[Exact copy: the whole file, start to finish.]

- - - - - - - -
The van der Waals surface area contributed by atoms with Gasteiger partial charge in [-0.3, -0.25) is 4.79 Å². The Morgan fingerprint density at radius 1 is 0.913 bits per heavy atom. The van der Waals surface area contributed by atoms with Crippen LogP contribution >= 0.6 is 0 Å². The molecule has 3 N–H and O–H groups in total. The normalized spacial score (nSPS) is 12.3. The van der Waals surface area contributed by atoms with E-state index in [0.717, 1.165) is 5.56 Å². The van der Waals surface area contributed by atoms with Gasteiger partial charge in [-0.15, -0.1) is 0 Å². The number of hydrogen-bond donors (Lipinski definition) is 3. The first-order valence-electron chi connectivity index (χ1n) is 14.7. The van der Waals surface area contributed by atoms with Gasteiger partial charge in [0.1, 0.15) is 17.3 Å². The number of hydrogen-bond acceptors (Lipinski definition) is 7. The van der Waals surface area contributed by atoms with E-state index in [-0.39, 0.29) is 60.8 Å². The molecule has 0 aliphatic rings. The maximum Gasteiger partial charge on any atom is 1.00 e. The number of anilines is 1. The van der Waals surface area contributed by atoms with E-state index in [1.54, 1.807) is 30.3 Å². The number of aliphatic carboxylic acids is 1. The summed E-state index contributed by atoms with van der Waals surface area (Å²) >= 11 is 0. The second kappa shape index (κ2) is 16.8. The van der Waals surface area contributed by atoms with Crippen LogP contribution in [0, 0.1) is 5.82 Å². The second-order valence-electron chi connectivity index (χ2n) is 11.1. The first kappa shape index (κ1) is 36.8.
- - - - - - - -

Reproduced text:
The van der Waals surface area contributed by atoms with Gasteiger partial charge in [-0.3, -0.25) is 4.79 Å². The Morgan fingerprint density at radius 1 is 0.913 bits per heavy atom. The van der Waals surface area contributed by atoms with Crippen LogP contribution >= 0.6 is 0 Å². The molecule has 3 N–H and O–H groups in total. The normalized spacial score (nSPS) is 12.3. The van der Waals surface area contributed by atoms with E-state index in [0.717, 1.165) is 5.56 Å². The van der Waals surface area contributed by atoms with Gasteiger partial charge in [-0.15, -0.1) is 0 Å². The number of hydrogen-bond donors (Lipinski definition) is 3. The first-order valence-electron chi connectivity index (χ1n) is 14.7. The van der Waals surface area contributed by atoms with Gasteiger partial charge in [0.1, 0.15) is 17.3 Å². The number of hydrogen-bond acceptors (Lipinski definition) is 7. The van der Waals surface area contributed by atoms with E-state index in [-0.39, 0.29) is 60.8 Å². The molecule has 0 aliphatic rings. The maximum Gasteiger partial charge on any atom is 1.00 e. The number of anilines is 1. The van der Waals surface area contributed by atoms with E-state index in [1.54, 1.807) is 30.3 Å². The number of aliphatic carboxylic acids is 1. The summed E-state index contributed by atoms with van der Waals surface area (Å²) >= 11 is 0. The second kappa shape index (κ2) is 16.8. The van der Waals surface area contributed by atoms with Crippen LogP contribution in [0, 0.1) is 5.82 Å². The second-order valence-electron chi connectivity index (χ2n) is 11.1. The first kappa shape index (κ1) is 36.8.